• Whether viable jatropha curcas plantations in Malaysia can be establisheddepends on addressing key issues such as land availability, labour requirementand mechanization. Malaysia is a high cost high expectation environment when itcomes to investment in plantations. So far oil palm and rubber have performedsuperbly well and are role models for how an agribusiness industry should bedeveloped.Techniques such as crop suitability indices have to be developed, coupled withthe appropriate agronomic interventions to be applied to Jatropha curcascultivation to allow for higher efficiencies in plantation management and cropyield.There is a need to supply state-of-the-art agronomic techniques and equipmentfor Jatropha curcas plantations; including continual supply of superior plantingmaterial, agronomic management and inputs, as well as harvesting, dehusking,expelling equipment and transesterification systems.It is vital to provide the necessary infrastructure elements such as warehousing,logistics, education, and extension facilities that would be required for theestablishment of an extensive contract farm administration structure to facilitateJatropha curcas cultivation by small holders.In terms of plantation management, distinctions have to be made betweenapproaching jatropha curcas as a monocrop and as in mixed cropping systemswith other plantation crops to achieve agronomic and commercial synergies.Emphasis will be made on the recycling of Jatropha curcas derivative productswherever practical throughout the supply chain. After expelling, seedcake can berecycled as organic fertilizer; crude jatropha oil can fuel low revolution enginessuch as generators and farm equipment; and biodiesel can be used as apetrodiesel additive. 7
    • Various approaches for jatropha curcas in integrated systems such as biomassutilization, ancilliary activities such as apiary, fish and livestock farming areconsidered as potential options and the contributions such as of the jatrophapress cake as fertilizer and use of crude jatropha oil directly need to be adopted.An integrated agribusiness supply chain approach will certainly reduce the riskinvolved in establishing commercial plantations on a large scale given theuncertainties inherent in a developing a new industry.RELEVANCE OF JATROPHA CURCAS TO MALAYSIAN PLANTATIONCOMPANIES: CONCLUSION AND RECOMMENDATIONSThere is an urgent need for research, development and innovation andconsideration of the regulatory and policy issues related to jatropha curcas by theGovernment. The interest in Jatropha curcas is driven by the need to find newsources of renewable energy and this could mean the crop emerging to be thenext major economic crop in South East Asia after rubber and oil palm.Given the level of interest in the crop around the world and especially around theSouth East Asian region it is fitting that Malaysian planters have taken up aninterest, as a number has done so already, in the propagation of jatropha curcas.As plantation management is a key success factor, the success of this newindustry will depend on the quality of the management involved in its projects.There is a compelling case for the plantation community in Malaysia to work onJatropha curcas to determine for themselves the best practices to secure thebest possible yields and revenues in various countries and agro-ecologicallocations. 8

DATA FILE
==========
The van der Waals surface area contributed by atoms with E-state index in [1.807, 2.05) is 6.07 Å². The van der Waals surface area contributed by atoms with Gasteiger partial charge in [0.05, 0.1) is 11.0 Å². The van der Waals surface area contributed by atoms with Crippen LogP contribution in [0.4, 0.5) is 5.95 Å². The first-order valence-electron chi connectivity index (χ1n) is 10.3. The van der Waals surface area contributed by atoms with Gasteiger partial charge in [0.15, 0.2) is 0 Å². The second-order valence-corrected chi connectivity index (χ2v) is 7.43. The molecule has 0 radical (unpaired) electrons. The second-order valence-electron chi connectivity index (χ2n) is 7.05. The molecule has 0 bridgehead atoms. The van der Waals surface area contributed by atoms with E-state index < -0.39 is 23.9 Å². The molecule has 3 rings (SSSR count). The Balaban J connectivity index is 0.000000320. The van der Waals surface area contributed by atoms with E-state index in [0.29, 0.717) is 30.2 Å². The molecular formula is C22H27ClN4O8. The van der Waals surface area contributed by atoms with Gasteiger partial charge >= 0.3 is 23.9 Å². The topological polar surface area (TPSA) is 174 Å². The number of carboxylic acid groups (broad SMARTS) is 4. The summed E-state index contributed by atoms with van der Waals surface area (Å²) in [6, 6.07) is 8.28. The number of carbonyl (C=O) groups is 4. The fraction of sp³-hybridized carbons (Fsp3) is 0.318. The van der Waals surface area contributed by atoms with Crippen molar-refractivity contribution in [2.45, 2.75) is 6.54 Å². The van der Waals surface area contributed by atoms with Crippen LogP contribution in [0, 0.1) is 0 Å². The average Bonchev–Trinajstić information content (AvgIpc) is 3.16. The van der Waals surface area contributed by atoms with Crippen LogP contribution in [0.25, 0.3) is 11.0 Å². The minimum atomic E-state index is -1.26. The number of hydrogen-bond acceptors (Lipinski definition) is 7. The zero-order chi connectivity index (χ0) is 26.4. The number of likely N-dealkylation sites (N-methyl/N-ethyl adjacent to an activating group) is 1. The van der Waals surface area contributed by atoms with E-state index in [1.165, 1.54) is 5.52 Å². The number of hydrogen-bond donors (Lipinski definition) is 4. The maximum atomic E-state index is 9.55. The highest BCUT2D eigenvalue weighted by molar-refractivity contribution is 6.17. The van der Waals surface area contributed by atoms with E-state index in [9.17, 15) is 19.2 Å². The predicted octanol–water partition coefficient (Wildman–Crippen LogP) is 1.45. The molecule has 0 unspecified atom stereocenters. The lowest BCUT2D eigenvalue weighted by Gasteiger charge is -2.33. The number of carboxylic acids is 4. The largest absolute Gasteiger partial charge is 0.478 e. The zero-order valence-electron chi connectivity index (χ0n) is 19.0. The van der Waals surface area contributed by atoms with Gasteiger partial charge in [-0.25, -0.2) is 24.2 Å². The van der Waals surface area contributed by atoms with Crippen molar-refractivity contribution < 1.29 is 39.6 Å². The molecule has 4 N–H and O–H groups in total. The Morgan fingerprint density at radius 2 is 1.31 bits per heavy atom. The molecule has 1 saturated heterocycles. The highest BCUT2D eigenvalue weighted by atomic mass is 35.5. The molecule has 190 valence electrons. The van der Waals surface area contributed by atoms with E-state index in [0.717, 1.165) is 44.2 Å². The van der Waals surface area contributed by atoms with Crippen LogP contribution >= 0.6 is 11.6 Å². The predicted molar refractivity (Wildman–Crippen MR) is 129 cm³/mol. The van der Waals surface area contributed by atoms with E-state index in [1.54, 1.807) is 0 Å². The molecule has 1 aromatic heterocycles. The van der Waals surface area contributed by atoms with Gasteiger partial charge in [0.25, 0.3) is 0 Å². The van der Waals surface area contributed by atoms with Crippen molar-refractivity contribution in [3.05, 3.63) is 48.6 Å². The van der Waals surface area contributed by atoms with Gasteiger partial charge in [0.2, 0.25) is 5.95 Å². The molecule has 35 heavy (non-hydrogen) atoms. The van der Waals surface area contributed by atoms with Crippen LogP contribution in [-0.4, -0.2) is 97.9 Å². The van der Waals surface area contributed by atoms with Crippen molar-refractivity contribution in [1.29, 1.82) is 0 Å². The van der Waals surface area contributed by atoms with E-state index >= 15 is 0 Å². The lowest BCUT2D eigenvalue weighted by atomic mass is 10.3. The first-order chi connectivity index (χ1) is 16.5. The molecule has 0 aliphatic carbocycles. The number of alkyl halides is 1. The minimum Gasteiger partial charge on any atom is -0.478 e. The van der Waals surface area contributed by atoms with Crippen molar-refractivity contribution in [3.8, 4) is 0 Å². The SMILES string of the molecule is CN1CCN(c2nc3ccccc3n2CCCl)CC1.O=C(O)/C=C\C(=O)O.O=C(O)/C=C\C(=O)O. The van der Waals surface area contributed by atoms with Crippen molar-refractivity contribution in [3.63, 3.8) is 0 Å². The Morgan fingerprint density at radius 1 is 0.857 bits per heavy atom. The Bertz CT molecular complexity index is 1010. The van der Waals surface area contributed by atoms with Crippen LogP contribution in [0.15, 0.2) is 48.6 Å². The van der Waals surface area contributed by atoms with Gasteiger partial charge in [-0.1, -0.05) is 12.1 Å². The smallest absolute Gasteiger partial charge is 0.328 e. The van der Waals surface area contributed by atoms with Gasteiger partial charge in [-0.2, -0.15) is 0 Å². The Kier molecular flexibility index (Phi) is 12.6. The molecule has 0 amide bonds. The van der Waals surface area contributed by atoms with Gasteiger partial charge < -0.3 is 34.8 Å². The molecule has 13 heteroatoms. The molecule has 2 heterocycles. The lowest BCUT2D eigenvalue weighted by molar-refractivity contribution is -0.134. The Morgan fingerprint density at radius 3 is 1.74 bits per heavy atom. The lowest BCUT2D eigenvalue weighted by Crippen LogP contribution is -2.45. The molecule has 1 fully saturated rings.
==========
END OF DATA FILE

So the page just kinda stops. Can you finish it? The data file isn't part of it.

• Whether viable jatropha curcas plantations in Malaysia and in the neighbouringcountries can be established depends on addressing key issues such as landavailability, labour requirement yield improvement and mechanization.The first and foremost advantage of incorporating jatropha curcas as nicheplanting into existing plantations is to begin a process of familiarization with thecrop as it appears to take on more importance in the next few years and toenable an evaluation phase which would be the basis of further research andinnovation for its commercialization.For many plantation companies making a study of the crop its most importantpriority would be the development of superior planting material. This is a processthat needs to be initiated early as results would take a few years to come in. Thedevelopment of appropriate agronomic management techniques and regimes forspecific locations comes only second as this is for the moment the mostimportant determinant of yield.Plantation companies considering jatropha curcas as a monocrop may for themoment view it as too risky an investment given its uncertain and lower yield ofoil per hectare. By including jatropha curcas as a mixed crop in a plantation thestrategy can be viewed as an initial mitigation of risk. By incorporating jatrophacurcas into plantations of crops that have long gestation periods such as rubber,the strategy can be viewed as shortening investment payback periods.For plantations considering planting alternative crops in areas with the plantationthat is not suitable for the main crop, it is a question of maximizing the use of theland and the question would be which would be the most suitable crop to grow.Jatropha curcas would have to be weighed against all the possible options.Contact : email khoohockaun@gmail.com, Tel +6016 301 4079 9